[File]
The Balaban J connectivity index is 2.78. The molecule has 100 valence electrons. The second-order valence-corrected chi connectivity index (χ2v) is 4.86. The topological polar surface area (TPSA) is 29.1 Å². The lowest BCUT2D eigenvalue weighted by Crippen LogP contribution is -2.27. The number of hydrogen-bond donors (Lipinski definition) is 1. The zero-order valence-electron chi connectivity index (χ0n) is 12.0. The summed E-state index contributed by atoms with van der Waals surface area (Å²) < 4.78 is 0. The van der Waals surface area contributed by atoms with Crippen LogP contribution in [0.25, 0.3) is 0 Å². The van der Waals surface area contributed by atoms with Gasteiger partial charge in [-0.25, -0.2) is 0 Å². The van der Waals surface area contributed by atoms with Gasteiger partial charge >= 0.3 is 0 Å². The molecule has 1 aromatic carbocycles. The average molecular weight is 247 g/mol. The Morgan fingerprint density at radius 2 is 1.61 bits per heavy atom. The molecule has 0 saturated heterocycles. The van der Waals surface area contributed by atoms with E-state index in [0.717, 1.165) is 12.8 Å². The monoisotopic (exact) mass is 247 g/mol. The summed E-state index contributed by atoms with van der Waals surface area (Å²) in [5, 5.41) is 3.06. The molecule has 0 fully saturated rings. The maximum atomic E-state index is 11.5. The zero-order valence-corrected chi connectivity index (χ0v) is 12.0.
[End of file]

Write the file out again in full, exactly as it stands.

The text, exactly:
The Balaban J connectivity index is 2.78. The molecule has 100 valence electrons. The second-order valence-corrected chi connectivity index (χ2v) is 4.86. The topological polar surface area (TPSA) is 29.1 Å². The lowest BCUT2D eigenvalue weighted by Crippen LogP contribution is -2.27. The number of hydrogen-bond donors (Lipinski definition) is 1. The zero-order valence-electron chi connectivity index (χ0n) is 12.0. The summed E-state index contributed by atoms with van der Waals surface area (Å²) < 4.78 is 0. The van der Waals surface area contributed by atoms with Crippen LogP contribution in [0.25, 0.3) is 0 Å². The van der Waals surface area contributed by atoms with Gasteiger partial charge in [-0.25, -0.2) is 0 Å². The van der Waals surface area contributed by atoms with Gasteiger partial charge >= 0.3 is 0 Å². The molecule has 1 aromatic carbocycles. The average molecular weight is 247 g/mol. The Morgan fingerprint density at radius 2 is 1.61 bits per heavy atom. The molecule has 0 saturated heterocycles. The van der Waals surface area contributed by atoms with E-state index in [0.717, 1.165) is 12.8 Å². The monoisotopic (exact) mass is 247 g/mol. The summed E-state index contributed by atoms with van der Waals surface area (Å²) in [5, 5.41) is 3.06. The molecule has 0 fully saturated rings. The maximum atomic E-state index is 11.5. The zero-order valence-corrected chi connectivity index (χ0v) is 12.0.